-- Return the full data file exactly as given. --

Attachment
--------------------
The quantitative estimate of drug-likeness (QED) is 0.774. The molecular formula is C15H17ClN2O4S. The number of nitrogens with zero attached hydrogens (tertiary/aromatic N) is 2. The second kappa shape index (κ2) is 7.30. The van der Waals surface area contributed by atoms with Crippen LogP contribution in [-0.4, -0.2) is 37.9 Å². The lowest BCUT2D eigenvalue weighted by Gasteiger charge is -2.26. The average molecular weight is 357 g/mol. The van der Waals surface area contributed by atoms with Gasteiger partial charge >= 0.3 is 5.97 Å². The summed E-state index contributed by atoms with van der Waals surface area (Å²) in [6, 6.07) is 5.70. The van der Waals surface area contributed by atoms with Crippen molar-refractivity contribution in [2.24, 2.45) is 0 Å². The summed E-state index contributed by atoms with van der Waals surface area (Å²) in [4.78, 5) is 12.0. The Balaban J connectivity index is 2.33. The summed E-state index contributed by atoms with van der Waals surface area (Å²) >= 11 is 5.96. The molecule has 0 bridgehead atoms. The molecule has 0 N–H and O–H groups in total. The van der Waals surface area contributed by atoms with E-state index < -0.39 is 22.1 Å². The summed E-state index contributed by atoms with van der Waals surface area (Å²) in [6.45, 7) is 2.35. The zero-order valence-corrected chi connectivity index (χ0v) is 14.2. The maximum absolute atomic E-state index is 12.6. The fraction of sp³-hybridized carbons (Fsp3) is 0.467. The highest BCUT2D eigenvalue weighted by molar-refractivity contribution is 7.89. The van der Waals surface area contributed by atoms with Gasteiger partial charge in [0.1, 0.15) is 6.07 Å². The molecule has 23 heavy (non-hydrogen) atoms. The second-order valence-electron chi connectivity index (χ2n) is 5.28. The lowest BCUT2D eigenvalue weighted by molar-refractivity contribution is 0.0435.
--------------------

The quantitative estimate of drug-likeness (QED) is 0.774. The molecular formula is C15H17ClN2O4S. The number of nitrogens with zero attached hydrogens (tertiary/aromatic N) is 2. The second kappa shape index (κ2) is 7.30. The van der Waals surface area contributed by atoms with Crippen LogP contribution in [-0.4, -0.2) is 37.9 Å². The lowest BCUT2D eigenvalue weighted by Gasteiger charge is -2.26. The average molecular weight is 357 g/mol. The van der Waals surface area contributed by atoms with Gasteiger partial charge >= 0.3 is 5.97 Å². The summed E-state index contributed by atoms with van der Waals surface area (Å²) in [6, 6.07) is 5.70. The van der Waals surface area contributed by atoms with Crippen molar-refractivity contribution in [2.24, 2.45) is 0 Å². The summed E-state index contributed by atoms with van der Waals surface area (Å²) in [4.78, 5) is 12.0. The Balaban J connectivity index is 2.33. The summed E-state index contributed by atoms with van der Waals surface area (Å²) >= 11 is 5.96. The molecule has 0 bridgehead atoms. The molecule has 0 N–H and O–H groups in total. The van der Waals surface area contributed by atoms with E-state index < -0.39 is 22.1 Å². The summed E-state index contributed by atoms with van der Waals surface area (Å²) in [6.45, 7) is 2.35. The zero-order valence-corrected chi connectivity index (χ0v) is 14.2. The maximum absolute atomic E-state index is 12.6. The fraction of sp³-hybridized carbons (Fsp3) is 0.467. The highest BCUT2D eigenvalue weighted by molar-refractivity contribution is 7.89. The van der Waals surface area contributed by atoms with Gasteiger partial charge in [0.1, 0.15) is 6.07 Å². The molecule has 23 heavy (non-hydrogen) atoms. The second-order valence-electron chi connectivity index (χ2n) is 5.28. The lowest BCUT2D eigenvalue weighted by molar-refractivity contribution is 0.0435.